Improved Grazing Management Increases Terrestrial Invertebrate Inputs That Feed Trout in Wyoming Rangeland Streams

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Read full article: “Improved Grazing Management Increases Terrestrial Invertebrate Inputs That Feed Trout in Wyoming Rangeland Streams

Summary: This paper shows that proper grazing management in riparian areas can have a beneficial impact on trout populations. The biomass of trout in areas under a type of grazing called “high-density short-duration” (HDSD) were twice that of those in similar areas under “season-long (SL)” grazing. The hypothesis is that increased riparian vegetation observed via HDSD grazing leads to greater insect populations (“terrestrial invertebrates”) that fall or crawl into the rivers and become a protein source (“input”) for trout consumption. Measurements are made of the riparian vegetation and trout biomass. The increase in insect populations is inferred.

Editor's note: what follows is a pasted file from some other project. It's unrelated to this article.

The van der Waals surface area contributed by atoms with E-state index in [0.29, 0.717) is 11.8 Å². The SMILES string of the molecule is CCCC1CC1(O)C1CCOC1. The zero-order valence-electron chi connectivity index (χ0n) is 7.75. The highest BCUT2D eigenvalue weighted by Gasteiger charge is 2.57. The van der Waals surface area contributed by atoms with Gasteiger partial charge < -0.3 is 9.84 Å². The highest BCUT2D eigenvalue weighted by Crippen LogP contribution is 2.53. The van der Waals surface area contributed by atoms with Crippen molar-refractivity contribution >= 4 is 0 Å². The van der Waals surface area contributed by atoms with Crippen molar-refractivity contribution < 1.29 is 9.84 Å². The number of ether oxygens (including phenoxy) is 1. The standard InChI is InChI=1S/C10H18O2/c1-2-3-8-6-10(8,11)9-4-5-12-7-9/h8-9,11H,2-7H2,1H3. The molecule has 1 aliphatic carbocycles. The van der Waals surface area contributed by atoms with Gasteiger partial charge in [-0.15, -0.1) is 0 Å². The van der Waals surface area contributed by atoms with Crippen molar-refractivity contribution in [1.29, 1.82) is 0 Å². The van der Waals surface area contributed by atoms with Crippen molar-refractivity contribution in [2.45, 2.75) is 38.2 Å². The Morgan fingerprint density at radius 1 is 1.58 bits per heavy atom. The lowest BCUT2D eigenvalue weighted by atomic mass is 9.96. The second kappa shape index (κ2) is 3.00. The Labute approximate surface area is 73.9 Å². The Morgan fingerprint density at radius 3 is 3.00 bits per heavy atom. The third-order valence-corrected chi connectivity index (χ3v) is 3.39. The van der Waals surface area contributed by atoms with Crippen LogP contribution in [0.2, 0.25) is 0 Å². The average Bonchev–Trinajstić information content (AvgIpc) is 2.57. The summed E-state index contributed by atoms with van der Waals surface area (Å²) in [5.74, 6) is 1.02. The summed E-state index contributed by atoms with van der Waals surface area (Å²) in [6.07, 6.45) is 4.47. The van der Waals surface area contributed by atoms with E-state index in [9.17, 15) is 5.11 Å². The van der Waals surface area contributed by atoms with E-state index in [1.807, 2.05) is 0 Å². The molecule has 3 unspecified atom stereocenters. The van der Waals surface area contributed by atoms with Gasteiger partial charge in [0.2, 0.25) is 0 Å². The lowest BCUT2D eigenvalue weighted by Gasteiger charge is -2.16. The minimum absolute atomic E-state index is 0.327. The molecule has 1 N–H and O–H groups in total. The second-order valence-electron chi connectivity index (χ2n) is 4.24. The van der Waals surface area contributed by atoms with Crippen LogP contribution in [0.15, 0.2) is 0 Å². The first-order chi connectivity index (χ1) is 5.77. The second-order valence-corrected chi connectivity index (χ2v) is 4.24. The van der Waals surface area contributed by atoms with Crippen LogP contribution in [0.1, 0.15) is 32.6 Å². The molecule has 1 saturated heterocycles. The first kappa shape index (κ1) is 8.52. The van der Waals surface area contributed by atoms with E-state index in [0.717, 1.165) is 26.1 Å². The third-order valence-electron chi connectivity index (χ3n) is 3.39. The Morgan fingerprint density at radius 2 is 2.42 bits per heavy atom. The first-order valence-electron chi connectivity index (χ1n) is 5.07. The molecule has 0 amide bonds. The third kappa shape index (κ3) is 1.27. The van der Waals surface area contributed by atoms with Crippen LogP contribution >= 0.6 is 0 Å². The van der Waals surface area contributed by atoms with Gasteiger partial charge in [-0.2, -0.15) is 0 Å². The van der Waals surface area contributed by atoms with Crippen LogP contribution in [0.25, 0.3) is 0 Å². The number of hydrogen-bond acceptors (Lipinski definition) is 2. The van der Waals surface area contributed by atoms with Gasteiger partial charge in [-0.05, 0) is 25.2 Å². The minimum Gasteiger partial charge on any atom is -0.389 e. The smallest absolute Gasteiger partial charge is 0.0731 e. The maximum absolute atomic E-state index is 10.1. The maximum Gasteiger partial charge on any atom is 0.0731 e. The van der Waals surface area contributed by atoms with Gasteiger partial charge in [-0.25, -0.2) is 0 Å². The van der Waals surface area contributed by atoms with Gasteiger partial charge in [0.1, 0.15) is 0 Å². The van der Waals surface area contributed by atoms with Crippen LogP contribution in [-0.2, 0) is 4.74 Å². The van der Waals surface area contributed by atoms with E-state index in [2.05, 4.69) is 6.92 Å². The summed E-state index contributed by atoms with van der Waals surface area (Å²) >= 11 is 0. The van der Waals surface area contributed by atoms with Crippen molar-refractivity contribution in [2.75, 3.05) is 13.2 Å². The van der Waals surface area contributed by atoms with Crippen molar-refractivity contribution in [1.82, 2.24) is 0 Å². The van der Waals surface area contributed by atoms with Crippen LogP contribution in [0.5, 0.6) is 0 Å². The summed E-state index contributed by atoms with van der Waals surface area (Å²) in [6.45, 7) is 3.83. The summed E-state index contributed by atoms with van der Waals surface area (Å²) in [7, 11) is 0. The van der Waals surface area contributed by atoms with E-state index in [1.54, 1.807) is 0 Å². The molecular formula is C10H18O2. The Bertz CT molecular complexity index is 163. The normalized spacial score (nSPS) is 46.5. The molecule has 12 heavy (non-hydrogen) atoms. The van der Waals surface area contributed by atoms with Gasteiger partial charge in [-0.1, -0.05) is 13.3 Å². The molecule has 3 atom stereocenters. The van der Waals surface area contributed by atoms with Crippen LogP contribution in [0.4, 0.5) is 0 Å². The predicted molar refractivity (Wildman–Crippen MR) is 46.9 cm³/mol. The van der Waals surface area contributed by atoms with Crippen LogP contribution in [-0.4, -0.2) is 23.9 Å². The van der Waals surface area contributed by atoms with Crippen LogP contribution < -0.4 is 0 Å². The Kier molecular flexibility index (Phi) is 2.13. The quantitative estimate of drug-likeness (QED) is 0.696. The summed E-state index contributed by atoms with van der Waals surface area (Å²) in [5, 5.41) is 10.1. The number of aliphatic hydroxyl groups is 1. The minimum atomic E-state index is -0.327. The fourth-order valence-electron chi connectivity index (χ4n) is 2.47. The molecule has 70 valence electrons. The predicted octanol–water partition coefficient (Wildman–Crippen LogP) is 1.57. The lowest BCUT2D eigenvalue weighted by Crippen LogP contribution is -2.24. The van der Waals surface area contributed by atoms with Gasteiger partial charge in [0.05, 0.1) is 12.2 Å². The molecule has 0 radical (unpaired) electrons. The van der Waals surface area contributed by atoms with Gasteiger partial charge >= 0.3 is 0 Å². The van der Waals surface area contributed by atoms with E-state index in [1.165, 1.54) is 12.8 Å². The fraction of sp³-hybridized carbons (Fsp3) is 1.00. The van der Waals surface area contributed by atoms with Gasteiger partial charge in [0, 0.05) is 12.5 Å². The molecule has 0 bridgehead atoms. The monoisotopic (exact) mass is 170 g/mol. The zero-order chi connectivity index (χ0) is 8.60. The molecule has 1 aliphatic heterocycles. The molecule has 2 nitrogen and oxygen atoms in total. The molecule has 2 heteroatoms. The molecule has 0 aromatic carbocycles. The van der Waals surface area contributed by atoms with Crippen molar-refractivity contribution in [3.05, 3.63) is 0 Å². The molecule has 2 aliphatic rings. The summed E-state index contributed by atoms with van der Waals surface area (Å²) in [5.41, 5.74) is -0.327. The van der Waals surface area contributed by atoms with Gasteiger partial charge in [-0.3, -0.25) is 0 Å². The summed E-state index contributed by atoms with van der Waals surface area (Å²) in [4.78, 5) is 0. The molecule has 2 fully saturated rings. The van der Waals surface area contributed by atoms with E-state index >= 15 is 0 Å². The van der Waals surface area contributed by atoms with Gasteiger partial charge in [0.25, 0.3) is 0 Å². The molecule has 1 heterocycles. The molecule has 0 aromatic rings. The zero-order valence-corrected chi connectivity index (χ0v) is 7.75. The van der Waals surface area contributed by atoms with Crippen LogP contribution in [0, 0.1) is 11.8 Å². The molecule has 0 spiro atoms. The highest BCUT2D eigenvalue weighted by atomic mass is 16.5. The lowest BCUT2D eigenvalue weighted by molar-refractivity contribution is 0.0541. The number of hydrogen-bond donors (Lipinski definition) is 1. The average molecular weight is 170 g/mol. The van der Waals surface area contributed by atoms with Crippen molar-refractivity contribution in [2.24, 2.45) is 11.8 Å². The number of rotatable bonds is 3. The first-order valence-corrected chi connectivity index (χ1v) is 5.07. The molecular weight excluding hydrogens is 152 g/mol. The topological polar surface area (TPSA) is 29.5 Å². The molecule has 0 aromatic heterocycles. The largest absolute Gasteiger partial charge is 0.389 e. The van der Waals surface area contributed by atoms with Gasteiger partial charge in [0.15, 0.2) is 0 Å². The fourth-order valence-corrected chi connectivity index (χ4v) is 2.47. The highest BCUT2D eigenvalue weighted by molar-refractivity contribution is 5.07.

Saunders, W. Carl, and Kurt D. Fausch. 2007.  “Improved Grazing Management Increases Terrestrial Invertebrate Inputs That Feed Trout in Wyoming Rangeland Streams.” Transactions of the American Fisheries Society 136, no. 5: 1216-30.

 

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